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Life in West Africa: A balmy 95 in winter

Alicia Knadler
Indian Valley Editor
1/5/2011

Imagine the climate shock for 2003 Greenville High School graduate Devin Wilcox, who left a balmy 95-degree West African winter for Christmas at home in snow-covered Plumas County.

The logging trucks there are different as well; they have four legs, two wheels, are sometimes stubborn, and they emit a bray instead of a rumble. The logs are actually fence posts villagers gather to enclose their gardens.

Wilcox has been living for the past year as a Peace Corps volunteer in Bambali, the most remote village on The Gambia, a country with seven languages that is about 25 miles long by about 200 miles wide.

There are no personal vehicles in his village, which is 31 miles from the nearest market.

He was given a bicycle to ride, or he can climb aboard the bush taxi, which is an experience in itself.
The taxis are commercial Volkswagen vans from the 1960s and 1970s, which can hold about 30 people inside. "The vans are so overloaded, piled with people, chickens, goats and building materials," Wilcox said. "The engines are the only things that really work on them — they keep overhauling them."

Wilcox once saw a couple of men climb

out when one broke down, and they patched up the drive shaft with "next to nothing."

His main purpose for being there in West Africa is to help educate the people about malaria, general nutrition and HIV.

His first project upon arrival was to teach them how to boil Neem tree leaves and make a cream to repel mosquitoes.

The HIV education is harder, he said, because men like to have sex, women like to have children, and contraception is taboo.

"But 11 children in 12 years is not too healthy," Wilcox said.

So he tries to teach them about condoms and being faithful.

The instances of HIV are on the rise, even in the Muslim villages like his, where the arrival of the more virulent HIV1 has begun.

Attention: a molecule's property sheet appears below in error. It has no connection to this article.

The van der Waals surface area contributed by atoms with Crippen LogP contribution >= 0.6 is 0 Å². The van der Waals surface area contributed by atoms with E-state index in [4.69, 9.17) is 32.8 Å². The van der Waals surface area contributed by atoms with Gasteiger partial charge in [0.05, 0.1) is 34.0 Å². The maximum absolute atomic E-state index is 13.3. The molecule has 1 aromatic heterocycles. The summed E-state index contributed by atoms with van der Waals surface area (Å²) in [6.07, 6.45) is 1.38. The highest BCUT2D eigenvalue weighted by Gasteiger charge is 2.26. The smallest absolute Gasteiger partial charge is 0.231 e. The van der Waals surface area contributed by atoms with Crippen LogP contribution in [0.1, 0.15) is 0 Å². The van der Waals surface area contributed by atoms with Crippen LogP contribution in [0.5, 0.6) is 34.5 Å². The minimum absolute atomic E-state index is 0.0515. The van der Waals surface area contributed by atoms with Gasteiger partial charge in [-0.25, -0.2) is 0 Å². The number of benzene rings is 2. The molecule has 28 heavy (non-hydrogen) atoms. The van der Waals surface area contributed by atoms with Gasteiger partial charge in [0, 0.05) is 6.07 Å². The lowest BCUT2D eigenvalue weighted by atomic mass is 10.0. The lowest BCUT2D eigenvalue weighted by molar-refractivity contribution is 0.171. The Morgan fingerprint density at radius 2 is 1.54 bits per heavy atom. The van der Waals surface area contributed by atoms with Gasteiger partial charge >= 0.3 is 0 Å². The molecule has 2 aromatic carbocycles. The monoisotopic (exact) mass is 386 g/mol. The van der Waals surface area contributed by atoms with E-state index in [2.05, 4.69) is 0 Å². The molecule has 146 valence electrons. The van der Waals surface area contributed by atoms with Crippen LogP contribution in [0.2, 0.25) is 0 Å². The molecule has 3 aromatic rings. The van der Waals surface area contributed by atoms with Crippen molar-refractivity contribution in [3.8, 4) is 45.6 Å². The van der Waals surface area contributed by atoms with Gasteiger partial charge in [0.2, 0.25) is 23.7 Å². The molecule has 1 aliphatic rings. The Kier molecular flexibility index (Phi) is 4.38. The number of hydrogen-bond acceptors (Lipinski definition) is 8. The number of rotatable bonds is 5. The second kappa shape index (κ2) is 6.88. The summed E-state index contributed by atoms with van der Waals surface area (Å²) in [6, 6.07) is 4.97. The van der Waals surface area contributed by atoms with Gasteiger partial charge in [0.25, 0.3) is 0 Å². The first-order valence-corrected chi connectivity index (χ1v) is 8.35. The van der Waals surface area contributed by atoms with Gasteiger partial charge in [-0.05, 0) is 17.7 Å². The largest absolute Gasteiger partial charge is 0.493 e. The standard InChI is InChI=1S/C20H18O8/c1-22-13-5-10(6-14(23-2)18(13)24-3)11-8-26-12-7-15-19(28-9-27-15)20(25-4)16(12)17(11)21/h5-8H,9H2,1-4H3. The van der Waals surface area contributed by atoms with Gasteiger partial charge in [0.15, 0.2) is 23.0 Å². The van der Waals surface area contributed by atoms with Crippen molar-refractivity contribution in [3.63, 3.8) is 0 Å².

In other areas of Africa, up to 40 percent of the population is infected with that type.

"I think soccer is the best way to bring young people together and keep them interested," Wilcox said.

During well-attended games, messages about HIV awareness will be broadcast and shared among the population, and medical staff will be available.

He is working with three other volunteers to organize a big soccer tournament.

"Know your status is the theme," Wilcox said of an area where HIV has become a social stigma. "If people test positive they can get kicked out of the village and be shunned." For nutrition, he is helping the villagers clear land for a garden.

Fencing was done before he came home, and he will start on the well when he gets back.

Meanwhile, people are building raised lookouts, where young boys with slings will watch for thieves from the animal kingdom.

Children begin contributing to the work of village life when they are about 6 or 7, and will do things like this or fetching water from the village well.

They all work really hard, Wilcox said.

Women work all day every day, and men work especially hard during the wet season and sometimes not at all during the dry season.

It is subsistence living in the fishing village of Bambali, where the only other mainstay of the economy is a peanut farm.

In the Muslim community, they practice both male and female circumcision and polygamy.

Women give birth silently at home under the supervision of a midwife, or traditional birth attendant, and with no medications.

Modern conveniences are few. Roads are dirt, and there is no running water or electricity.

Some compounds will have generators, car batteries and an old TV for watching old Chuck Norris and Claude Van Damme movies.

"They think Americans are most violent," Wilcox said.

Some will have short wave radios to listen to the BBC World News, and some of the older men have cell phones they can use to talk with family members. Cell service isn't that great, but it's doable, Wilcox said.

He lives with a host family in the village, and teaching isn't the only thing he does.

He also learns a lot from the villagers, especially their concept of family and community, village-level charity.

They will harvest 10 bags of rice, for example, and secretly leave one bag on the doorstep of someone they know who is in need.

"They take care of each other anonymously so that no one has to feel bad," Wilcox said. "Pride is also an important part of their culture."

The people make do with what they have, and there is very little waste.

"They are pretty ingenious in the way they get things to work," he said. "They don't have anything, but they can figure out how to make things work — like that driveshaft."

Wilcox should have just arrived back in Bambali by now for another year of service.

He hopes to extend his Peace Corps service to three years, though he would like to work another country for his third year.

He has already seen a few, such as Czechoslovakia, Hungary, Slovenia and Slovakia. Those were the stops on his non-traditional grand tour after completing his bachelor's degree at Chico State in 2008.

He wanted to travel off the beaten path.

"I think people are more interesting and hospitable in poorer countries," he said.

Those who wish to send him a note or some goodies may do so via the U.S. Mail at the following address: Devin Wilcox PCV, P.O. Box 582, Banjul the Gambia, West Africa.

Sometimes the post can take a month or two to get there, but the cookies from home have all been good.

 


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